Soon, Mesa began to learn where the biggest needs — the most frequently asked questions — were. In early 2018, they held their first workshop, on a budget of just $20 at the Downtown Spokane Library. An expert from the Seattle satellite campus of the National Autonomous University of Mexico trained the attendees on how to become citizenship advocates for the Latino community.
"We had a full house," Mesa says. "We had people from Argentina, Mexico, Venezuela, a person from Japan."
And when the Trump administration announced it would be ending temporary protected status for people from El Salvador, Nicaragua and Venezuela, they launched another workshop.
"Our group grew from like 200 people to over a thousand within the first year," Mesa says.
And all the fears around immigration and the Trump administration also imperiled another vital process: the 2020 census. The census is about counting people, yes, but also about making people count.
"We have been undercounted in the past, and that doesn't help us," Mesa says. "We need to be heard and be knowing that we're here so we can advocate for resources in our community."
With some Latino residents understandably wary about answering questions from the Trump-led federal government, the Washington Census Alliance gave Latinos En Spokane a big grant to help them reach out to the community.
Latinos En Spokane hired trusted messengers who then contacted 30 and 40 families each. They held tamaladas, food festivals featuring tamales from eight different parts of Latin America. They assured undocumented immigrants that the census information they shared wasn't going to get them deported or hurt their immigration efforts.
Ultimately, the census would show that in the last decade, the Latino share of Spokane County's population jumped from 4.5 to 6.6 percent. And all those efforts had an unexpected benefit.
"When COVID hit, we were able to turn to our trusted messengers and say, 'Hey, call your contacts, see how they are doing,'" Mesa says. "It was beautiful."
In the early days of the pandemic, a lot of the most important information wasn't available in Spanish. Latinos En Spokane rushed to translate breaking news and answer questions like "Will the Cheney School District be open tomorrow?" and "Is day care going to be open?'"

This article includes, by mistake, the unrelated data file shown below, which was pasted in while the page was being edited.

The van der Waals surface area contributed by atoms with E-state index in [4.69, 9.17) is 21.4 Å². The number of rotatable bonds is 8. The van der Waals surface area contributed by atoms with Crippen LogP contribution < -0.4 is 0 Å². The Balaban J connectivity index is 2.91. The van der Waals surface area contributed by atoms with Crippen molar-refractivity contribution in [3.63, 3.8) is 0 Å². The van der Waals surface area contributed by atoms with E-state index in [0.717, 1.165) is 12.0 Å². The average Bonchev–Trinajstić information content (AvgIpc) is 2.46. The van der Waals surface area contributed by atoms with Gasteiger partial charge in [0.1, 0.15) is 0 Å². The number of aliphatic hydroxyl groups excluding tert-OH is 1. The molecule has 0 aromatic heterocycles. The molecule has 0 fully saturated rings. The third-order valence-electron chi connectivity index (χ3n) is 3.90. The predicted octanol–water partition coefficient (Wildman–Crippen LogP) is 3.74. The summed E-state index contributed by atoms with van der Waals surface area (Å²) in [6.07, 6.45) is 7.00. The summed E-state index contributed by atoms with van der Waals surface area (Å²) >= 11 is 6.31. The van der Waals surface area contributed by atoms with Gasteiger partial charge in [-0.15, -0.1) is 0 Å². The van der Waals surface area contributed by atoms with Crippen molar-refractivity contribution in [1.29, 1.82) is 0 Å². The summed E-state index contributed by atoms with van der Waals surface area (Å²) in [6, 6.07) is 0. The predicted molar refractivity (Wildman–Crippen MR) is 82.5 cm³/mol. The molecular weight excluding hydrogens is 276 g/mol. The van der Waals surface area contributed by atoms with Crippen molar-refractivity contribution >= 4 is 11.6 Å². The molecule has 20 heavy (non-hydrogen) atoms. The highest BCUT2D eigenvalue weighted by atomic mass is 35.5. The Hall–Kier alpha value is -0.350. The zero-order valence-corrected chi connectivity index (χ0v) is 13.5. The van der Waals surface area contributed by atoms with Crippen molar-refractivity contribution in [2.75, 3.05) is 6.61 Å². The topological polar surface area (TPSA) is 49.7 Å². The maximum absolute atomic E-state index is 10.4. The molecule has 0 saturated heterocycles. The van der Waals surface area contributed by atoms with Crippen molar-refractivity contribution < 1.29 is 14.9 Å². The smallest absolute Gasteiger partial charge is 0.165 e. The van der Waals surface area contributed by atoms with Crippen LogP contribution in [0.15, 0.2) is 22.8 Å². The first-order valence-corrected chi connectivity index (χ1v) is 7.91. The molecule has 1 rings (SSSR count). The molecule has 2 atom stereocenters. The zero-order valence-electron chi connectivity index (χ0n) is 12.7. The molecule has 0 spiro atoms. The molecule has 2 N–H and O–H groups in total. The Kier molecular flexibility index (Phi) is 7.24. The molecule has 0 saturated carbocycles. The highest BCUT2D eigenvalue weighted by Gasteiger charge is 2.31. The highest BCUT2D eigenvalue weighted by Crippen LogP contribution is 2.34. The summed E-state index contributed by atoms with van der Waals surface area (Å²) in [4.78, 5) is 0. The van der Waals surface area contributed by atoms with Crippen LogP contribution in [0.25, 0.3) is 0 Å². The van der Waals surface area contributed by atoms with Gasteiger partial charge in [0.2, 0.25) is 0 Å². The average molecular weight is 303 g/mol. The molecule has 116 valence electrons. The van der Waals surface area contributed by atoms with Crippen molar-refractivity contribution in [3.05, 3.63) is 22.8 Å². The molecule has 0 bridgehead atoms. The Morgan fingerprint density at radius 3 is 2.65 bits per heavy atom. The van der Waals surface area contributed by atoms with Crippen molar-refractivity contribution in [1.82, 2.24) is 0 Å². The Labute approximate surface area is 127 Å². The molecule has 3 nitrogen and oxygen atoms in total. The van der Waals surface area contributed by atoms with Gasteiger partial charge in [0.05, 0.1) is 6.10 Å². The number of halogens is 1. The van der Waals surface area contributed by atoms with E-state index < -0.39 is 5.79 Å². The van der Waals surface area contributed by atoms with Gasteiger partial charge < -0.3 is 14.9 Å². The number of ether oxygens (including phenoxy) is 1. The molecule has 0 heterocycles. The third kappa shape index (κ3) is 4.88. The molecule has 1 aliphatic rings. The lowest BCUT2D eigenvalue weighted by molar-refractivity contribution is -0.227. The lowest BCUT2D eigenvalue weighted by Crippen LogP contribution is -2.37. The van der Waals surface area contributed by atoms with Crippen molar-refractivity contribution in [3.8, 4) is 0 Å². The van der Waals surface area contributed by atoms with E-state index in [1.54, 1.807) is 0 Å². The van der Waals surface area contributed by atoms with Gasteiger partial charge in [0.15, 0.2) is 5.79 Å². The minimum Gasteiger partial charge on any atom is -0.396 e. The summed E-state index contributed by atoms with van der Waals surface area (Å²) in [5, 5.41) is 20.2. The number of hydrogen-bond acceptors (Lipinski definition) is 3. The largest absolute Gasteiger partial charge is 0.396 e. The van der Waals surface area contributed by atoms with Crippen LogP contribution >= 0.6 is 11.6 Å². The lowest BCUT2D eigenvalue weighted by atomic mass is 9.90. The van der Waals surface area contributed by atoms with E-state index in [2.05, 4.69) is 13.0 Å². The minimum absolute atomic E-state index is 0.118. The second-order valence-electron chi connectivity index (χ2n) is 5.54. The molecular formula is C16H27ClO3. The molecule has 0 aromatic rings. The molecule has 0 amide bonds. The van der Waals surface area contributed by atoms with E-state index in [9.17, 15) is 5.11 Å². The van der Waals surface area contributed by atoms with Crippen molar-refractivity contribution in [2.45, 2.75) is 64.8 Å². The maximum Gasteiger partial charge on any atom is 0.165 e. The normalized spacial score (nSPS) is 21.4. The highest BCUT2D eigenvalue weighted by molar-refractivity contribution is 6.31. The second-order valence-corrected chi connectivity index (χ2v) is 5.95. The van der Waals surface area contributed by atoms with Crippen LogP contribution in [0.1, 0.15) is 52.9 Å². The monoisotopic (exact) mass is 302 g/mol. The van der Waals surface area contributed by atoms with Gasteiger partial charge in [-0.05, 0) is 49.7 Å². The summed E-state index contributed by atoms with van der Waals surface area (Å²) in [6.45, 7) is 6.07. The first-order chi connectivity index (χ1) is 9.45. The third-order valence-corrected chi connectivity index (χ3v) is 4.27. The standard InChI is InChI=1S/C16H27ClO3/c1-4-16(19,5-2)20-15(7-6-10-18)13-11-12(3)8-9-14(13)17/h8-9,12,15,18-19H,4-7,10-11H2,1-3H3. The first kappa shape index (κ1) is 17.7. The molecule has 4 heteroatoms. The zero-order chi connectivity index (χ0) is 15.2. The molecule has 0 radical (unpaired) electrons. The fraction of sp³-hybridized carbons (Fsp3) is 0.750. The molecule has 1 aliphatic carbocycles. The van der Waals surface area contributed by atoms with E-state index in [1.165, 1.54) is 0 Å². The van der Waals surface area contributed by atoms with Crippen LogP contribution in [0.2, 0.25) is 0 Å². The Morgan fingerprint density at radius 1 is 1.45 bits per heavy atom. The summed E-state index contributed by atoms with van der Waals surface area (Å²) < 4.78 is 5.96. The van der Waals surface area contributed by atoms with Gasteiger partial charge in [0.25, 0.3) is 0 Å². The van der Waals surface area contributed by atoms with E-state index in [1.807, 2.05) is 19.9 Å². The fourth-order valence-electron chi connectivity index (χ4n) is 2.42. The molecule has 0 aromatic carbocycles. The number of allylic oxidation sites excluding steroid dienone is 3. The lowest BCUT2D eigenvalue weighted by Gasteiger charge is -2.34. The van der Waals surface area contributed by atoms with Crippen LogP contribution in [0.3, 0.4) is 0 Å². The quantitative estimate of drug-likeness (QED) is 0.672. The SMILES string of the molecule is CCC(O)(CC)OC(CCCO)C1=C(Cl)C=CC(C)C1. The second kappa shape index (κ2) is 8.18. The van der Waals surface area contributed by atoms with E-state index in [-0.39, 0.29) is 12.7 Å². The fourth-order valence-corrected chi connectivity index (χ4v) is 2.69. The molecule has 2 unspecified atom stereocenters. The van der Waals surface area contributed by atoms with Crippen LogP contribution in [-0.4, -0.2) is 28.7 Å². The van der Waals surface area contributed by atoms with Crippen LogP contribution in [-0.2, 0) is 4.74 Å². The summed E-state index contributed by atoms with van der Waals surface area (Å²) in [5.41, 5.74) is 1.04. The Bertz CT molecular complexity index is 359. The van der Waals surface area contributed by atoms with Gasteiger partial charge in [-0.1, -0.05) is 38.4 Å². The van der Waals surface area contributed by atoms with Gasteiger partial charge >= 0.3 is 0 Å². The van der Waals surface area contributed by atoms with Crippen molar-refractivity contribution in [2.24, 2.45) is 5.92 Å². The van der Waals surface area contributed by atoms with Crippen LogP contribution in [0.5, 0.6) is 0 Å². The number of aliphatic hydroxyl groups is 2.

They teamed up with the Spokane Immigrant Rights Coalition to launch a GoFundMe that raised $25,000 for families impacted by the pandemic.
Funding from Better Health Together, a local health care nonprofit, allowed Latinos En Spokane to hire more staff and train them to help navigate complicated bureaucracies. When Latino families fell behind on rent, Mesa and the other Latinos En Spokane members helped them find rental assistance.
Early on, a small grant from Innovia Foundation had allowed them to put on drive-thru events to pass out food and masks and even provide COVID-19 tests.
"[But] we were missing that social connection," Mesa says. "It was really hard to just see people with our mask on and have them drive through and open their trunk and just leave."
Enter El Mercadito: An outdoor farmers market featuring fresh produce, booths from local entrepreneurs, and local health care providers offering COVID testing and vaccinations.
"We also dance there," Mesa says, smiling. "We do Zumba."
In a way it's a celebration. It's a culmination of all of Mesa's ambitions with Latinos En Spokane: creating jobs, helping her community, reshaping the cultural landscape.
"I'm seeing it now," she says. "I'm seeing it take place."
El Mercadito represented a community breaking free of isolation — an isolation deeper than the one imposed by COVID.
She recalls seeing one of the market's young volunteers emotionally overcome by what the market represented.
"He said, 'I haven't felt community or space like this in Spokane, and I've been here for years," Mesa says. "'I loved hearing people speak Spanish, I love serving my community, I love the music.'"
His mask may have hid his smile, but not his tears.
"He said, 'I felt at home and I've never felt that,'" Mesa says.
But he says it, of course, in Spanish: "Me sentí como en casa." ♦